Before selecting an employee or employees for dismissal on grounds of redundancy, an employer must consider what the appropriate pool should be. Where the employer recognises a union, it will usually be expected to discuss the choice of pool with the union. A pool can be made up of one person in some cases.

Carefully identifying the pool for selection is likely to be most important in cases where there are diminished requirements for employees to do work of a particular kind.

If an employer is unsure what an appropriate pool for selection would be, we can assist in identifying this.

  1. Consultation

There are two types of consultation; collective and individual.  Individual consultation must always be carried out, even if collective consultation is carried out. Collective consultation obligations (in particular the length of the consultation period) depend on the number of individuals to be made redundant.

In the case of HSBC, it is likely that it will need to carry out collective consultation which must be carried out if an employer proposes to make redundancies of 20 or more employees within a period of 90 days or less.  This is one of the reasons it is key for an employer to establish how many redundancies it is proposing to make before starting consultation.

Although there are various steps an employer will need to follow when carrying out consultation, one essential criterion, whatever the type of consultation, is that an employer can show that the consultation is meaningful.

Minimum areas consultation should cover

In all redundancy situations, consultation should cover as a minimum the following areas:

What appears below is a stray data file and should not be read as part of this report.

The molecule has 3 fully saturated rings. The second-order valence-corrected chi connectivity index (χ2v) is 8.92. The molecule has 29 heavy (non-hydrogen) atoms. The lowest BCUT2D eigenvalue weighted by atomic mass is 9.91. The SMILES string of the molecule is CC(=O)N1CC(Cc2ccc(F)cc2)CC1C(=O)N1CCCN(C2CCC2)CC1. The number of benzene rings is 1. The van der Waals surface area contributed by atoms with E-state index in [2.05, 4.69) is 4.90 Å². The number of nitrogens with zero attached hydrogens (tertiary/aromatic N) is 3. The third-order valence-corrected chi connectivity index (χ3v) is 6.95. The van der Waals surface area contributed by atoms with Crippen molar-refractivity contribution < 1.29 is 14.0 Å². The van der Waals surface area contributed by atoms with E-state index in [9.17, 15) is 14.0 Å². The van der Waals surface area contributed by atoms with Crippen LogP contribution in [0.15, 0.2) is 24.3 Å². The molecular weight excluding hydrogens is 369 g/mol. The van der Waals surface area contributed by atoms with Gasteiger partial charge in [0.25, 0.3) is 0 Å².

a)    the reason for the proposed redundancies;

b)    the proposed pool for selection;

c)    the method of selection (eg. objective selection criteria); and

d)    ways of avoiding redundancies.

If consultation obligations are not satisfied, employers risk potentially expensive unfair dismissal claims being brought against them and/or a requirement to pay significant financial awards (known as protective awards) of up to 90 days’ gross pay per employee for failing to collectively consult.

Pre-consultation enquiries

Before starting consultation, we suggest an employer considers the following:

a)    The number of employees to be made redundant.

b)    Where those employees are based (i.e. are they at one site or different sites?)

c)    Whether there is a recognised trade union.

d)    Whether there is a collective agreement with a trade union containing obligations relating to collective consultation.

e)    Whether there is a need to elect employee representatives (which may be necessary to satisfy collective consultation obligations).

f)    What the timeframe is likely to be for the consultation period prior to making redundancies.

We suggest that employers seek legal advice if they intend to dismiss by reason of redundancy, so that an appropriate process can be followed to avoid a claim of unfair dismissal and/or a claim for a protective award.  Our advice will be most effective if an employer has already carried out the suggested steps in “ascertain the current position” above; we can assist an employer in carrying out these steps and conduct an audit of existing documents.

Contact Details

For more details about how to carry out redundancies please contact:

fgmedia@fgsolicitors.co.uk

+44 (0) 1604 871143

This update is for general guidance only and does not constitute definitive advice.

Managing Redundancies Effectively

 In today’s economic climate redundancy is likely to be an unavoidable consideration for employers.

Planning and executing a successful redundancy exercise is essential if claims of unfair dismissal and discrimination are to be avoided. Our practical seminar will consider:

  • What is redundancy
  • Alternatives to redundancy
  • Creating an effective framework for managing redundancies
  • Consultation obligations – collective and individual
  • Selection of individuals
  • Payments outside the statutory requirements
  • Common mistakes
  • Dismissing with minimal risk and avoiding claims

To reserve your place at our ‘Managing Redundancies Effectively’ seminar e-mail info@floydgraham.co.uk or call us on 01604 871143.